French Impressionist Painter, 1841-1919
French painter, printmaker and sculptor. He was one of the founders and leading exponents of IMPRESSIONISM from the late 1860s, producing some of the movement's most famous images of carefree leisure. He broke with his Impressionist colleagues to exhibit at the Salon from 1878, and from c. 1884 he adopted a more linear style indebted to the Old Masters.
His critical reputation has suffered from the many minor works he produced during his later years. Related Paintings of Pierre-Auguste Renoir :. | Gabrielle in Oriental Costume | Portrat der Alphonsine Fournaise | Mademoiselle Romaine Lancaux | Gril in the black | The Senie at Asnieres |
Related Artists:NIEULANDT, Adriaen van
Flemish/Dutch painter (b. 1587, Antwerpen, d. 1658,
Amsterdam).Juan Antonio Ribera Y Fernandez
was a Spanish painter, born at Madrid. He first studied under Francisco Bayeu and enrolled into the Royal Academy of San Fernando, but afterwards went to Paris and become the pupil of Jacques-Louis David. There he painted his Cincinnatus which is now in the Prado Museum. In course of time he went to Rome, and in 1811 was appointed painter to Carlos IV and member of the Academy of St. Luke; and in 1820, honorary member of the Academy of San Fernando. In 1838 he was made professor, and two years afterwards Director of the Prado. He died at Madrid. Karl Hagemeister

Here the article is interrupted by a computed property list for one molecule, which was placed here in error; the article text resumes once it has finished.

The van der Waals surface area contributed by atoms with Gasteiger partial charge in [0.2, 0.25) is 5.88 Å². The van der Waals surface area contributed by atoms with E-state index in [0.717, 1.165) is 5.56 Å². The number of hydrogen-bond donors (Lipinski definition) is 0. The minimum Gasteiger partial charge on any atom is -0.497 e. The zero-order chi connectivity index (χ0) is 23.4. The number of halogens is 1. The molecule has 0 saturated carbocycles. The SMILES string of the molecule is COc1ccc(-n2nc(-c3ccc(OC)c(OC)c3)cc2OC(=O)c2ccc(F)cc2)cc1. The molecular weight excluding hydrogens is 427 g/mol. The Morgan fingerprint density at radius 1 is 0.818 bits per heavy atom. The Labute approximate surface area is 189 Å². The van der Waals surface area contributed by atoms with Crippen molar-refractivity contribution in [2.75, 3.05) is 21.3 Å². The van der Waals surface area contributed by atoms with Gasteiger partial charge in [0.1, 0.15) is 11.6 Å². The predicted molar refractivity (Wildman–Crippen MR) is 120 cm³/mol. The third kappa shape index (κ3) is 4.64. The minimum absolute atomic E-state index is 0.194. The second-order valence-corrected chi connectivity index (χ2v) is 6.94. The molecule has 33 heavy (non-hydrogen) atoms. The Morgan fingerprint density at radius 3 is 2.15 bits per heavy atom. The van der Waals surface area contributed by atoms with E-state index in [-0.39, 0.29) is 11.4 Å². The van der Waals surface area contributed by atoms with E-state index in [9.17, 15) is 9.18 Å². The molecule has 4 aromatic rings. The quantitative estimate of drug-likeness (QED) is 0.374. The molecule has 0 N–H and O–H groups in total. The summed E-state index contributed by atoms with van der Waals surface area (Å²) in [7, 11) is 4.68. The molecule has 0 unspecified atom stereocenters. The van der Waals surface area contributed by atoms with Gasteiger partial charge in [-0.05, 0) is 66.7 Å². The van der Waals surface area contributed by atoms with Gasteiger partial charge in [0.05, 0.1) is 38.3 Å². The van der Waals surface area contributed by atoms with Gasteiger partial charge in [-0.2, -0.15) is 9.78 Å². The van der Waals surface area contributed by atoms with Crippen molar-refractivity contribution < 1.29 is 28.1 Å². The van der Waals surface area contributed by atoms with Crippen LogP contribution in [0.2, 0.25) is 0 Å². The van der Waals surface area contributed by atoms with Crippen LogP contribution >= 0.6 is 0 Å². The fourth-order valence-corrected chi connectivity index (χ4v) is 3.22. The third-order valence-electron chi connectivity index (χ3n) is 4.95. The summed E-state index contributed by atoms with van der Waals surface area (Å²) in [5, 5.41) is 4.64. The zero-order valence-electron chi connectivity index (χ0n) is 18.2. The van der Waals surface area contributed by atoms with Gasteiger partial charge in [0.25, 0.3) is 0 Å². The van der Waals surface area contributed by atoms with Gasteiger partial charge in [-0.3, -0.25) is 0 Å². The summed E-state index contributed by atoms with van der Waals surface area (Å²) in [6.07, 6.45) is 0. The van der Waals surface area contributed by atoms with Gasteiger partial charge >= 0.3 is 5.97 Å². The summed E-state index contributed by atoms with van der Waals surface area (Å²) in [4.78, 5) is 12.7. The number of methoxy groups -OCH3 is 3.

German, 1848-1933,German painter. He studied from 1871 at the Kunstschule in Weimar under Friedrich Preller, who introduced him to the principles of classical landscape painting. In 1873 he began to develop a more modern approach when he met Carl Schuch at the Hintersee, near Berchtesgaden; he immediately became his pupil and later wrote Schuch's biography. Schuch introduced Hagemeister to the Leibl circle (see LEIBL, WILHELM). He travelled to the Netherlands and Belgium (1873-4), Italy (1876) and France (1884-5), often accompanying Schuch and, in the early journeys, Wilhelm Trebner. His approach to landscape changed from classical Naturalism to 'pure painting', a more formalist approach in which purely pictorial qualities were given priority over naturalistic representation, as in Lake Shore (c. 1900; Schweinfurt, Samml. Schefer). His brushwork became broader, his depiction of objects became increasingly summary, and his colours lighter and cooler. Absorbing the influence of Japanese art through the interpretations of the French Impressionists, and following trends in international Art Nouveau, Hagemeister developed an individual variant of Jugendstil. His pictures were composed in accordance with decorative rather than naturalistic principles and became primarily ornamental, as in White Poppy